Objective: Upper limb recovery is a crucial component of stroke rehabilitation aimed to maximize functional activities and reduce disability. Using both arms post stroke is essential to carry out many functional activities but the evidence on bilateral arm training (BAT) is understudied. To investigate the evidence for efficacy of task-based BAT on upper limb recovery, function, and participation post stroke. Methods: We included 13 randomized controlled trials, and methodological quality was assessed using Cochrane risk of bias tool and the PEDro scale. The outcome measures such as Fugl-Meyer Assessment-Upper Extremity (FMA-UE), Action Research Arm Test (ARAT), Wolf Motor Function Test (WMFT), Motor Activity Log (MAL), Box and Block Test (BBT), Modified Barthel Index (MBI), Functional Independence Measure (FIM), and Stroke Impact Scale (SIS) were synthesized and analysed based on ICF. Results: When comparing BAT with control group, BAT showed improvement in the pooled standard mean difference (SMD) of FMA-UE (SMD= 0.62, 95% confidence interval (CI), 0.12 to 1.12, p = 0.01; I2=83%). The control group showed significant improvement in MAL-QOM (SMD= -0.10, 95%CI, -0.77 to 0.58, p = 0.78; I2=89%). Compared to conventional group, BAT showed a significant improvement in BBT (SMD= 0.52, 95%CI, 0.04 to 1.00, p = 0.03; I2=0%). When compared with BAT, unimanual training yielded a significant improvement (SMD= -0.60, 95%CI, -0.98 to -0.22, p = 0.002; I2=0%) in MAL-QOM. In real-life participation, the control group showed improvement in SIS (SMD= -0.17, 95% (CI), -0.70 to 0.37, p = 0.54; I2=48%) over BAT. Conclusions: Task-based BAT appears to improve upper limb motor function post stroke. The benefits of task-based BAT on activity performance and participation in real life are not statistically significant.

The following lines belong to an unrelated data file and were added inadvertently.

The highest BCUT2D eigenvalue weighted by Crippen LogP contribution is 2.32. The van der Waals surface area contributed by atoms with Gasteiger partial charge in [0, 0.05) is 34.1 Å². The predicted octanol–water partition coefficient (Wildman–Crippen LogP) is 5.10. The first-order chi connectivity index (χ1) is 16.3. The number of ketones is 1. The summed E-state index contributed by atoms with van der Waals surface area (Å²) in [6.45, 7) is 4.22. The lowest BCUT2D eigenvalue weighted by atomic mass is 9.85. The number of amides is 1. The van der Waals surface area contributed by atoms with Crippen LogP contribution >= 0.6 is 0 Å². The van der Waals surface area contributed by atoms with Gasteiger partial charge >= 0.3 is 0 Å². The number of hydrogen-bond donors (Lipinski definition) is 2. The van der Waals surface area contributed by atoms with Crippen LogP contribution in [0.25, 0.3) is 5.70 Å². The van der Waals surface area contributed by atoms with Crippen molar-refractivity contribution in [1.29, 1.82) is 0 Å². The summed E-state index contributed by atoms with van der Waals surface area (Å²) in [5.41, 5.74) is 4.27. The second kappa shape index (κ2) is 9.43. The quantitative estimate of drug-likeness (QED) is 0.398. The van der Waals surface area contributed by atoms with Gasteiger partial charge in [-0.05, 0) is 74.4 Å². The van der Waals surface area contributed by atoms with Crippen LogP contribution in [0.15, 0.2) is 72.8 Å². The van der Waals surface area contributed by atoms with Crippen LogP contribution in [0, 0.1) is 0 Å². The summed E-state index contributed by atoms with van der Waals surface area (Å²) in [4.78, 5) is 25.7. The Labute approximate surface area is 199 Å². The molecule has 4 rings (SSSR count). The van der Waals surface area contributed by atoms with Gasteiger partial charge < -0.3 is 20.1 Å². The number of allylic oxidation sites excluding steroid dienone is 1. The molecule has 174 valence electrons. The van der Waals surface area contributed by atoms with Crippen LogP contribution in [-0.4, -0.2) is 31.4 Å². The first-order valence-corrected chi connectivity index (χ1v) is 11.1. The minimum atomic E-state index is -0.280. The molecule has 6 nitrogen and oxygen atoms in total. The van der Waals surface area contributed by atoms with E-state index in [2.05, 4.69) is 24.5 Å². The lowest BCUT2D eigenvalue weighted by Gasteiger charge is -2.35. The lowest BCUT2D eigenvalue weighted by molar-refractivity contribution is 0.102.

|Journal||Journal of Stroke and Cerebrovascular Diseases|
|Publication status||Published - 07-2023|
All Science Journal Classification (ASJC) codes
- Clinical Neurology
- Cardiology and Cardiovascular Medicine